Pelosi would bring Democrats back to left

    Lately, congresswoman Nancy Pelosi has been no stranger to criticism from conservatives on Capitol Hill. They say that she’s too liberal and that she won’t be able to do her job because of it. They say that she’s too far to the left — too far from the moderate mainstay that has become the norm of the Democratic Party. Conservatives and moderates across the board are lining up with accusations of the dangers of her polarizing ability. But all of that is a misinterpretation of what could be the best thing to come out of a dismal midterm election for the Democratic Party.

    When Dick Gephardt (D-Mo.) told fellow Democrats on Nov. 7 that he would step down as the party’s House leader, it put Pelosi on the brink of becoming the first woman to serve as party leader in Congress. She’s already the highest-ranking woman in the history of U.S. Congress, serving as the minority whip. She’s gained respect by winning every consecutive election for California’s eighth congressional district since she was first elected in 1987. She’s already earned a reputation for running a collegial whip operation, recruiting Democrats from across the spectrum to sway rank-and-file lawmakers and round up votes on behalf of the party.

    And she’s the favorite to win.

    It isn’t just gender that makes Pelosi an exciting candidate. It isn’t just history that will be made if she wins this election — it’s also the chance to shatter a stalemate of overly politicized persuasions that have kept the party deadlocked and incapable of action. Pelosi is about as liberal as a Democrat can be these days, and she has the political background to support her stances.

    Pelosi appeals to a variety of people across demographic categories. Being the first woman to serve as a congressional intermediary between the president and the Capitol has won over handfuls of women voters. She’s an Italian-American with five children and five grandchildren. Pelosi’s allies point to her ability to work across partisan lines, notably in her role as the senior Democrat on the House Intelligence Committee. She’s led a charmed political life. She was hand-picked to run for Congress by the dying Rep. Sala Burton, whose seat Pelosi won in a special election in 1987, and she hasn’t lost an election since.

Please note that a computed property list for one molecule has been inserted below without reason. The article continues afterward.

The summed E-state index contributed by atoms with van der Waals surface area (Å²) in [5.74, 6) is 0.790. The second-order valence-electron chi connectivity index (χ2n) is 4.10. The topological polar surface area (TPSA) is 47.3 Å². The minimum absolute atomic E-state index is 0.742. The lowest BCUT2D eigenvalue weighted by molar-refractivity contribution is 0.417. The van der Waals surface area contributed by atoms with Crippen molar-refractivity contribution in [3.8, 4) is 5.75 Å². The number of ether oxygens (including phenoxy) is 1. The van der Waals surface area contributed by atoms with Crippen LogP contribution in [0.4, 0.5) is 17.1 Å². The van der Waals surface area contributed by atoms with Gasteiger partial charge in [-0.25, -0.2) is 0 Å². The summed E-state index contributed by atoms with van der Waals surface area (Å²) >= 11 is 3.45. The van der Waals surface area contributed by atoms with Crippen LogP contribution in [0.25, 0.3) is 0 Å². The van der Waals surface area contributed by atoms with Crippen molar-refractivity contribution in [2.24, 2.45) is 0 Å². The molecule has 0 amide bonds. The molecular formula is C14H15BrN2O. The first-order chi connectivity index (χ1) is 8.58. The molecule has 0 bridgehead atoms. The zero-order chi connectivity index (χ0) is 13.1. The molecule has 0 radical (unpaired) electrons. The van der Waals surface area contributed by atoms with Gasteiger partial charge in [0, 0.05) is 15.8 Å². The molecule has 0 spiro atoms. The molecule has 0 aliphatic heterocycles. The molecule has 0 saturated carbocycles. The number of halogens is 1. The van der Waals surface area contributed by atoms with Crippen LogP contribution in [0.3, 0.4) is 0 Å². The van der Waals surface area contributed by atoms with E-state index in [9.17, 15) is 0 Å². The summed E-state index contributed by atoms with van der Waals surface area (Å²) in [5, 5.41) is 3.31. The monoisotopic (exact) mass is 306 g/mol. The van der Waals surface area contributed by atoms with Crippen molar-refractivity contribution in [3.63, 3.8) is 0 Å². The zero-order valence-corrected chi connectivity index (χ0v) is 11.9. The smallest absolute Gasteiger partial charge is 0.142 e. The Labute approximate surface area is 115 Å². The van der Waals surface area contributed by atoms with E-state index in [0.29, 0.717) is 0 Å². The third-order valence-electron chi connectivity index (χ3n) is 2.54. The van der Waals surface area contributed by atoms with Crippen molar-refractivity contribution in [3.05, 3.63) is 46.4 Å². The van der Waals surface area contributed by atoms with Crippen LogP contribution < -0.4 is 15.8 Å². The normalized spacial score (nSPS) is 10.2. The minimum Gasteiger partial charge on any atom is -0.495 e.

In addition to representing San Francisco for the past 15 years (which is all the reason most conservatives need for labeling her an inexcusable leftist), Pelosi has cast votes against the resolution authorizing the use of force in Iraq and in support of domestic initiatives, such as needle exchange programs for intravenous drug users aimed at stopping the spread of HIV and AIDS.

    This is exactly what the Democrats need. If there’s one thing that the Democratic Party has been able to prove during the recent midterm election, it’s that it lacks leadership. It’s a party that’s stratified by different levels of liberalism, divided among itself regarding the best method of getting anything constructive done in a time when something really needs to be achieved as far as the leftist agenda goes.

    The criticisms regarding Pelosi being too far to the left are really her greatest assets as a leader capable of unifying the liberal side of Capitol Hill back into what it should have been all along: liberal. Pelosi may bring her party back to the left, to snap them out of the mind-numbing bickering that has kept the Democrats from using the political power that they lost in this past midterm election. They had every chance to criticize and complain, every chance to mobilize against a president who struggles to form complete sentences. Instead, they deliberated and debated without achieving a damn thing.

    That isn’t to say that a full-on political war would have been merited (think back to when Newt Gingrich shut down Washington for a week or so in 1995 and the melee that ensued), but the Democratic Party proved completely ineffective in capitalizing on one opportunity after another to voice some real concern over the Bush administration’s latest political shenanigans.

    Some say that nothing important happens when elections are approaching — except maybe retaining control of the Senate. The reason that Democrats lost the only branch of office that was liberal was a lack of leadership. Certainly a president with disturbingly high approval ratings doesn’t help — but neither does a lack of cohesiveness in one’s own party.

    Pelosi isn’t likely to be a cure-all for partisan politics. To some extent, the conservatives are right — it might be politically smarter to have someone lead the Democrats who’s a little more moderate, a little more capable of lending him- or herself to either side of the political see-saw, and a little more lenient when if comes to playing both sides of the partisan struggle. But the same steadfast adherence to a liberal platform that has conservatives smirking at the likelihood of alienating moderates could be just what the Democrats need in order to form a politically active unit.

    Even if Pelosi is ultimately unable to reach out to the right, she just might be able to reach out to the left. She just might be able to gather enough liberals together and create a solid political agenda. She just might be the best thing that happened to the Democratic Party in a long, long time.

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